But the government of Boris Johnson is now engulfed in a political power struggle that is very publicly playing out on the newspaper front pages -- and could, some Conservatives hope, signal a shift in influence on the Prime Minister.
Late on Wednesday, Johnson's director of communications, Lee Cain, resigned from his post. Two days later, it appears that the Prime Minister's chief adviser Dominic Cummings -- a divisive figure often painted as the mastermind behind the Brexit campaign and Johnson's premiership -- may be gone by Christmas.
The political storm surrounding Johnson and his team of advisers first broke on the same day that the UK's coronavirus death toll passed the eyewatering 50,000 figure.
Johnson's political advisers briefed Westminster journalists Wednesday evening that Cain, one of the PM's closest political allies, had resigned from his job.
Downing Street had spent the day fielding complaints from Conservative lawmakers who were alarmed at news reports suggesting that Cain was set to be promoted to Johnson's chief of staff.
UK media reports also cited sources suggesting that Johnson's fiancee, former Conservative director of communications Carrie Symonds, was opposed to Cain's promotion.
Conservative MPs believe that the story was leaked as part of a power grab by Cummings in order to pressure the PM into giving Cain the job.
"It seems clear to me that they tried to bounce Boris into making Cain his chief of staff by leaking it to the media. But none of us wanted that and we are sick of not being listened to," a former cabinet minister told CNN. "We have had enough Cummings, Cain and the damage they are doing to our party. So yesterday we made sure Boris understood that via the chief whip."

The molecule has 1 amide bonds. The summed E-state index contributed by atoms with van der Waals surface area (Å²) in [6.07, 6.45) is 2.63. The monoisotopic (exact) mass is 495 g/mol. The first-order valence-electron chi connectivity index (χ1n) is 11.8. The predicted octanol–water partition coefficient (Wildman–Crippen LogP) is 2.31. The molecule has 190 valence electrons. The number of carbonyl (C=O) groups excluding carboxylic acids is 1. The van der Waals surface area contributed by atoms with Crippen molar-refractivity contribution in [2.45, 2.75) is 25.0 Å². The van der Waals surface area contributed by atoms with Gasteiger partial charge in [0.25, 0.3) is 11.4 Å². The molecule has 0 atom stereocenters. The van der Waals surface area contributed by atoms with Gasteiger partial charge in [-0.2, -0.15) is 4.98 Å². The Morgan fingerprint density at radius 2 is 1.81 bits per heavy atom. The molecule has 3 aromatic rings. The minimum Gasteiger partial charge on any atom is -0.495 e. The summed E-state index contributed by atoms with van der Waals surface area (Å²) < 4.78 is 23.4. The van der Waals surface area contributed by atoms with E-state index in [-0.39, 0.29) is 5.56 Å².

That backlash appeared to have the desired effect and, after meeting with the Prime Minister, Cain resigned, saying he would leave his post at the end of the year.
After news broke of Cain's departure, rumors began circulating that Cummings was threatening to resign himself.
Cummings told the BBC that "rumours of me threatening to resign are invented," though added that his "position hasn't changed since my January blog."
The blog post to which he is referring stated that Downing Street was aiming to "improve performance and make me much less important -- and within a year largely redundant." This, sources familiar with the matter explained to CNN, meant it was very likely that Cummings would be gone by Christmas.
Transport Minister Grant Shapps further fueled the case for Cummings' departure in comments to Sky News in London on Friday.
"As he wrote right at the beginning of the year in his own words, he planned to make himself largely redundant this year, with the big thing that he'd worked on, of course, which was Brexit coming to an end at the end of the transition period which is December 31," Shapps said of Cummings. "The other big thing has been helping to ensure access to mass testing and these two things are on the horizon now."
Speaking to Reuters news agency, Shapps said "advisers come and go over a period of time" and stressed that ministers take the decisions, but acknowledged that Cummings' had been influential in his role.
"He was always someone who would sort of shake things up, he didn't take things just because they've been done that way, that they couldn't be done any other way," said Shapps. "And it's always good, I think, to have people who challenge the system and challenge the way things are done. He's obviously been very influential in that way."
Both Cummings and Cain and Cummings were key members of the Vote Leave team which followed Johnson into Downing Street in 2019, having successfully campaigned for UK voters to reject EU membership in the 2016 Brexit referendum.
"It has been a privilege to work as an adviser for Mr Johnson for the last three years -- being part of a team that helped him win the Tory leadership contest, secure the largest Conservative majority for three decades -- and it was an honour to be asked to serve as the Prime Minister's Chief of Staff," Cain said in a statement following his resignation.